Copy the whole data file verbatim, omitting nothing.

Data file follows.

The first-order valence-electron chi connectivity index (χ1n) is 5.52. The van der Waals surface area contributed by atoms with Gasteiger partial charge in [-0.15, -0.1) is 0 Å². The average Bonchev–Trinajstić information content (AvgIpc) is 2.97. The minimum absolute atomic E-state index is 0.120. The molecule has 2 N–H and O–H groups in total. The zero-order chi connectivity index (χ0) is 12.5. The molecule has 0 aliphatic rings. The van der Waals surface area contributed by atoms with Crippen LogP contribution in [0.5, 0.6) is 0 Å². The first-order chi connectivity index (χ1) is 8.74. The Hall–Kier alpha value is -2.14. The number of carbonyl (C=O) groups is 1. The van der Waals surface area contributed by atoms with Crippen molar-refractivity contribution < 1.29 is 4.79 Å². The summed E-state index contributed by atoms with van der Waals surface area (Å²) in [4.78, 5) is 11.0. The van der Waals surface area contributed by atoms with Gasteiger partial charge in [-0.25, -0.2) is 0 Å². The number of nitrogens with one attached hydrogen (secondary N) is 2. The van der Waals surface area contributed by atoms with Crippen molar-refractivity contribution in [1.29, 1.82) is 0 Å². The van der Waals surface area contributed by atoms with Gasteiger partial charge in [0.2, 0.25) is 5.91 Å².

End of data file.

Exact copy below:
The first-order valence-electron chi connectivity index (χ1n) is 5.52. The van der Waals surface area contributed by atoms with Gasteiger partial charge in [-0.15, -0.1) is 0 Å². The average Bonchev–Trinajstić information content (AvgIpc) is 2.97. The minimum absolute atomic E-state index is 0.120. The molecule has 2 N–H and O–H groups in total. The zero-order chi connectivity index (χ0) is 12.5. The molecule has 0 aliphatic rings. The van der Waals surface area contributed by atoms with Crippen LogP contribution in [0.5, 0.6) is 0 Å². The first-order chi connectivity index (χ1) is 8.74. The Hall–Kier alpha value is -2.14. The number of carbonyl (C=O) groups is 1. The van der Waals surface area contributed by atoms with Crippen molar-refractivity contribution < 1.29 is 4.79 Å². The summed E-state index contributed by atoms with van der Waals surface area (Å²) in [4.78, 5) is 11.0. The van der Waals surface area contributed by atoms with Gasteiger partial charge in [-0.25, -0.2) is 0 Å². The number of nitrogens with one attached hydrogen (secondary N) is 2. The van der Waals surface area contributed by atoms with Crippen molar-refractivity contribution in [1.29, 1.82) is 0 Å². The van der Waals surface area contributed by atoms with Gasteiger partial charge in [0.2, 0.25) is 5.91 Å².